I found listening to the recording of Jansen to be tiring at anything other than very low volumes. Anything above a quarter turn on my volume control resulted in a very shrill tone to the soloist. I also found the recording of the orchestra in the Beethoven to be a little two dimensional. This is not an issue with the Batiashvili recording although it's the same orchestra they are recorded in different venues. While Jansen is still spotlit in the Britten I found this recording had at least more depth to it.
In summation, if you like performers to be upfront and spotlit then this disc could be for you. If you prefer a more balanced approach then you may wish to try elsewhere.
Though not a musician nor having a musical education, I am an old music lover and have been familiar with this work for decades, long enough for most hearings on Radio 3 to seem fairly run-of -the-mill. I do, however, love to make my own assessments from reviews such as BBC Radio 3 Building a Record Library.
It was on Radio 3 that I first heard Janine Jansen playing Beethoven's Violin Concerto. The reviewer of several recent recordings, though making another recording his first choice, placed Jansen a close contender. For me, however the Jansen version was a revelation. It was like listening with new ears. One section, late in the long first movement moved me so much that I appreciated for the first time what a truly magnificent work I was hearing, perhaps approaching the first movement of Beethoven's 3rd symphony in musical quality. I listened again and again. There was no doubt that for me Jansen's musical interpretation made me feel I was hearing more of the masters real intention than ever before. I had to have it! Obviously I recommend it very highly indeed. Thank you Miss Jansen. I am pleased to say that the recorded quality is also first class.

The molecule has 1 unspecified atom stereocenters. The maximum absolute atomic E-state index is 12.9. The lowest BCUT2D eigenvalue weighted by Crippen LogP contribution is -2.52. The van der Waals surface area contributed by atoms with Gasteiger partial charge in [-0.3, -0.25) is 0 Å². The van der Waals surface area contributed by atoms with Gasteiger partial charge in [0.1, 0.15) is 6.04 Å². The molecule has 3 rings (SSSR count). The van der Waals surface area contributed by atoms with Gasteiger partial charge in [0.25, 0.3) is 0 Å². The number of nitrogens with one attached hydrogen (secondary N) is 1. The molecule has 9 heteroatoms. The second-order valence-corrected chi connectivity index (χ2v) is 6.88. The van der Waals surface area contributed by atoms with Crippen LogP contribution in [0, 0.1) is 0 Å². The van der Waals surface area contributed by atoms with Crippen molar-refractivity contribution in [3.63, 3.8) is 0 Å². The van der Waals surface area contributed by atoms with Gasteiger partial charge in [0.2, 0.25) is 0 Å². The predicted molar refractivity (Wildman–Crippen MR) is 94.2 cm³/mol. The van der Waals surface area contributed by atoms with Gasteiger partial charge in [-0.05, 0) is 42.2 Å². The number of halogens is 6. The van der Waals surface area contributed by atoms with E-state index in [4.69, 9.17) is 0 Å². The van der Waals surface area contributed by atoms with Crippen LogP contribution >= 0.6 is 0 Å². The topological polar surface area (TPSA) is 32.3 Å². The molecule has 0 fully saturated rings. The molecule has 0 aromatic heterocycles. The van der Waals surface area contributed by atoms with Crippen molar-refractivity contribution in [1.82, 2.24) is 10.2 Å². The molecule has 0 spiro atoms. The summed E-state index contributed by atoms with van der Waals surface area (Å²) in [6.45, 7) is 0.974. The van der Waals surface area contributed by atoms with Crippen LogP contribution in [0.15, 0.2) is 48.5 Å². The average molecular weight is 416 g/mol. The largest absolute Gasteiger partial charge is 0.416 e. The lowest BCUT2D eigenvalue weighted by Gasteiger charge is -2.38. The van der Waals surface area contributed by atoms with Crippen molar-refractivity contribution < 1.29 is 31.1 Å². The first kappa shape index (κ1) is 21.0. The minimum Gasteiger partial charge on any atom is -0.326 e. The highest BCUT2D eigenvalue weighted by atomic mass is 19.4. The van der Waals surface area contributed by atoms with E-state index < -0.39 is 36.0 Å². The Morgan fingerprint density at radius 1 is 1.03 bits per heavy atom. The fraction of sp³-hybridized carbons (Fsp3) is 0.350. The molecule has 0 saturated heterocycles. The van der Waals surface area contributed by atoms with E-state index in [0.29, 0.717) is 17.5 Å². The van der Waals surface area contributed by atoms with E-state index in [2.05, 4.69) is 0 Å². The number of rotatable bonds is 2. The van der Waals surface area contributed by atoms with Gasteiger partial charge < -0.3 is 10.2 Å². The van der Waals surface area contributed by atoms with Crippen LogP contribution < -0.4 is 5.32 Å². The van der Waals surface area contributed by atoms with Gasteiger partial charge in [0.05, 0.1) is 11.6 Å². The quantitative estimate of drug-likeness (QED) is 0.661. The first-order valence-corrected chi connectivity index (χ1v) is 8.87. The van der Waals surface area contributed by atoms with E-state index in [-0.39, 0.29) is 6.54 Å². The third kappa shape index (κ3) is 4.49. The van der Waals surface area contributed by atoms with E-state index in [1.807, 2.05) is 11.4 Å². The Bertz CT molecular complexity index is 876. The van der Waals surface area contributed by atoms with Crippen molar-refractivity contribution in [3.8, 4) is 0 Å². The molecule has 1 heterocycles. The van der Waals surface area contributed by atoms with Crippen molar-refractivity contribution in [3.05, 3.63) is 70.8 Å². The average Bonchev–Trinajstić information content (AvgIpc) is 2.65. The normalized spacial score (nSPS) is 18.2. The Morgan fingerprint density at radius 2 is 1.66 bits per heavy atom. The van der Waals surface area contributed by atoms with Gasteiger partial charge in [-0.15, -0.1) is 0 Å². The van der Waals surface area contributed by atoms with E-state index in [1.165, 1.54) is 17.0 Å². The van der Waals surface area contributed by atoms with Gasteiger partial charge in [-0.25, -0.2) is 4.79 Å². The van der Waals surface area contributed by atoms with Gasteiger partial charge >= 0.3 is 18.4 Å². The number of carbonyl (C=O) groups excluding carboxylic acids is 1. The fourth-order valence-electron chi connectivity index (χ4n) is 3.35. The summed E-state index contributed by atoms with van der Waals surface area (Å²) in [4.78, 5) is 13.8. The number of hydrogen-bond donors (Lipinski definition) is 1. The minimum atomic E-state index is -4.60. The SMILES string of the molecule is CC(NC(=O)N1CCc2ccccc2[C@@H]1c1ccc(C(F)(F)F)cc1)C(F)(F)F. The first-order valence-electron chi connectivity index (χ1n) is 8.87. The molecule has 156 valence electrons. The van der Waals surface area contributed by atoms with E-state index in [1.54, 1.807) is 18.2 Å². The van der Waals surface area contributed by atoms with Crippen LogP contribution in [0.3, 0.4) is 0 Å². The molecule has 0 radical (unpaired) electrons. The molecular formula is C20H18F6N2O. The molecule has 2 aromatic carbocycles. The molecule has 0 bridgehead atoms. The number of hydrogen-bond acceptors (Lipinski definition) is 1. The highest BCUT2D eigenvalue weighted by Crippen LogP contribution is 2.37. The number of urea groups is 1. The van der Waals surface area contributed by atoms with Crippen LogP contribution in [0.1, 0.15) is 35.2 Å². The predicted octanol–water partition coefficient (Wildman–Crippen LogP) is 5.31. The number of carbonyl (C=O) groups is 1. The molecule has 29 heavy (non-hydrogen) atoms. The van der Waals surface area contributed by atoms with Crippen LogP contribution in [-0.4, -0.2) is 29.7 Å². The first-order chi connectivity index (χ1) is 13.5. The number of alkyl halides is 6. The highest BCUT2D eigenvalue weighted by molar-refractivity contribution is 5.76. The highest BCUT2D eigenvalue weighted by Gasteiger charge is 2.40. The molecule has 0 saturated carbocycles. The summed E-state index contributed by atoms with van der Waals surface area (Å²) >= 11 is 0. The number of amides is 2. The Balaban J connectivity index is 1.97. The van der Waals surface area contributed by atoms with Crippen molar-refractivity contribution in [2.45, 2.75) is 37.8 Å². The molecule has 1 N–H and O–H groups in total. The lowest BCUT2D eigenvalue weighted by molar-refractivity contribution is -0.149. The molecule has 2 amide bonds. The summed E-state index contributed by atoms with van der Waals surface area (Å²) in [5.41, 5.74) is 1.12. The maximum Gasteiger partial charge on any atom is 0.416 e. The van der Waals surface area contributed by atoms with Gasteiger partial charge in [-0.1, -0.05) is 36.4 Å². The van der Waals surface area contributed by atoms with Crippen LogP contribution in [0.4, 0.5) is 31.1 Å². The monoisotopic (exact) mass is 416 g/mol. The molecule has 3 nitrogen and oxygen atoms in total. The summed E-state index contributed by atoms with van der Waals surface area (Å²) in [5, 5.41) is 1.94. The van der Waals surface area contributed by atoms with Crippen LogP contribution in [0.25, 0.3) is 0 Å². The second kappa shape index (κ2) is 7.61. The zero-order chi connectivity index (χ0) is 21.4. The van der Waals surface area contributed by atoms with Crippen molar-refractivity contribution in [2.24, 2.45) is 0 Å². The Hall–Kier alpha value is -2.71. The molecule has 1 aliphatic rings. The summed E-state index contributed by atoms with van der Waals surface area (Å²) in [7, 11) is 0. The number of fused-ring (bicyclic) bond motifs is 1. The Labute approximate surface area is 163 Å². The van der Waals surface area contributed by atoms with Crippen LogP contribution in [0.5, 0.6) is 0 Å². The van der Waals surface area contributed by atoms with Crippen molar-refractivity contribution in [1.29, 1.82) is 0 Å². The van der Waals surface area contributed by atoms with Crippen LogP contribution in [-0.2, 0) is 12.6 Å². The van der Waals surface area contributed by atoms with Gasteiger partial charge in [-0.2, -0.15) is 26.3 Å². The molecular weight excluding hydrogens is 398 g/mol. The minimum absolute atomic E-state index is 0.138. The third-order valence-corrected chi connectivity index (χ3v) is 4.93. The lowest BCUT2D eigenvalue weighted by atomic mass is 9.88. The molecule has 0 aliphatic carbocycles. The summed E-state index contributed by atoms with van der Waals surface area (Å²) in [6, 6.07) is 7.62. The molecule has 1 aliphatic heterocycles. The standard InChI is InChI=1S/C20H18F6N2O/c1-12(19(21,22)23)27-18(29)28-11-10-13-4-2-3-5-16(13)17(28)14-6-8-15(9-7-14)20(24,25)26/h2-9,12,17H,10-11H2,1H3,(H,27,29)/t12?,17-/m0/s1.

I bought via Amazon.co.uk. Low price and excellent service made the whole deal a bargain!
The new generation of violin players continue to line up against the older, more established names and this, the latest offering from the rising star of the Netherlands, continues the match. The playing is excellent, she is improving with each release. However, the best feature of this CD is the pairing. The Britten Concerto has been long neglected and this recording goes some way to restoring that balance. There are references to the Beethoven in Britten's work so the pairing is perhaps not all that strange. A brillieant choice, none-the-less, and brilliantly played.
There is some serious violin playing in this CD.. :P Janine Jansen interprets these two big concertos in a profound way, it's a recording worth having... She gives a very fresh and in many ways different approach to the Beethoven concerto, while she blends perfectly with the orchestra. It was the first time I listened to the Britten concerto and I can say that it is a true piece of art...Generally I like Britten's music a lot and this concerto is nothing less than what I expected!
As a violinist, I never cease to be 'bowled over' by Beethoven's writing of this concerto. Janine Jansen is a fine exponent on her instrument bringing out the many shades of colour which make this such a striking and exciting piece of writing. This also applies to Britten's approach which shows what an outstanding composition this is and - although written many years after the Beethoven - both concertos show their understanding of the instrument and the challenge presented to the player.
Janine Jansen is a young fiddler worthing a Stradivarius. The Beethoven's concerto is certainly enriched with a fresh attitude and quite paradoxically with a warm and not to technical or "virtuoso" approach. Delightfull! I didn't have a chance to listen to Britten untill now but I assure a similar pleasure as when we find a shadow in a hot sunny day: is like a refuge where we can rest and refresh. We could also imagine Benjamin Britten listening to Beethoven's work...